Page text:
SAFETY AND DAMAGE CONTROL
Upon completion of
the procedure for
this chapter, you should be able to
3. Describe how
do the following:
to conduct survival training.
preliminary investigation involving personal
injury or death.
4. Identify the duties of the departmental damage
control chief petty officer (DDCCPO).
Describe the supervisors responsibilities for
the Navys safety program.
This chapter covers areas of safety and
damage control not included in the Basic Military
Requirements through Military Requirements for
First Class training manuals. It includes the
procedure for conducting an investigation in the
case of personal injury or death and a review of
supervisory responsibilities in the safety program.
It also covers the damage control requirements
of the departmental damage control chief petty
officer (DDCCPO). Since safety is related to
survival, this chapter also introduces you to the
survival training you are expected to conduct as
a chief petty officer.
OF INJURY OR FATALITY
One of the many potential jobs you may be
required to undertake is to conduct a safety
investigation of a mishap, personal injury, or
fatality. The requirements for safety investigations
are set forth in OPNAVINST 5102.1C. The proce-
dures you, the investigator, should follow are
contained in the Handbook for the Conduct of
Forces Afloat Safety Investigations, N A V-
SAFECEN 5102/29. This section of the chapter
will provide a brief description of the investigative
procedures for a mishap.
The commanding officer will appoint a
qualified investigator of the appropriate paygrade.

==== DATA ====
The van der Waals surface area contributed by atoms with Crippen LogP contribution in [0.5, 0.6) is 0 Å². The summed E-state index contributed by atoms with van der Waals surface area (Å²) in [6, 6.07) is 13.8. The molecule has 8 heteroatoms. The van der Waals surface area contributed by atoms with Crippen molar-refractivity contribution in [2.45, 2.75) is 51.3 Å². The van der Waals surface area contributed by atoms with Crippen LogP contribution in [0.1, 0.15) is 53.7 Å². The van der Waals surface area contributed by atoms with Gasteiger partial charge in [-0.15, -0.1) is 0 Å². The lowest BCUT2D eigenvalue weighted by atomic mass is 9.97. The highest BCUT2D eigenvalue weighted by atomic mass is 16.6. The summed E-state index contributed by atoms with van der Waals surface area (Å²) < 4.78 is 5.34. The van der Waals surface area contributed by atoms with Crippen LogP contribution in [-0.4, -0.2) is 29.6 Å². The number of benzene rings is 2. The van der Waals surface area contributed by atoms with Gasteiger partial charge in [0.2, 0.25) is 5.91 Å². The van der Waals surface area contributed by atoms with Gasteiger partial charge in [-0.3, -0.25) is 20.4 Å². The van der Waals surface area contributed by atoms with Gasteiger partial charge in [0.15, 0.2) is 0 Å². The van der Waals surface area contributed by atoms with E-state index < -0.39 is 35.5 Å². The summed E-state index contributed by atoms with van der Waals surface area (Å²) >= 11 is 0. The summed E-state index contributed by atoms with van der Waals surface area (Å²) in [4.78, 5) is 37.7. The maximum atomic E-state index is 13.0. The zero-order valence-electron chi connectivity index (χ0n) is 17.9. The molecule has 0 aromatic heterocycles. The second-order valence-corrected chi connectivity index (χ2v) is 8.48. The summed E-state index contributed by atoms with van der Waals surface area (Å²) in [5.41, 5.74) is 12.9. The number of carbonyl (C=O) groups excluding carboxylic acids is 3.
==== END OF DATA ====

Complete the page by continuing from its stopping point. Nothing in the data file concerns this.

In many cases, the appropriate paygrade means
the division leading chief petty officer (LCPO).
The LCPO is often appointed because of his or
her special qualifications. For example, the LCPO
may have a highly specialized knowledge of the
equipment that failed or a personal knowledge of
the people and procedures used. The commanding
officer is also responsible for ensuring a thorough
and complete investigation is conducted.
Your responsibilities include answering the
following questions: What? Where? When? How?
and Why? Notice that you are not trying to find
WHO caused the mishap. Your job is to make
an objective inquiry to learn the circumstances and
causes, not place the blame.
Each mishap indicates a failure or defect in
a person, a piece of equipment, an environmental
condition, a procedure, or a combination of these
items. You should thoroughly examine each
situation to determine all causes, both primary
An important concept for you to understand
is that mishaps and injuries are two separate and
distinct occurrences. An injury is not the mishap;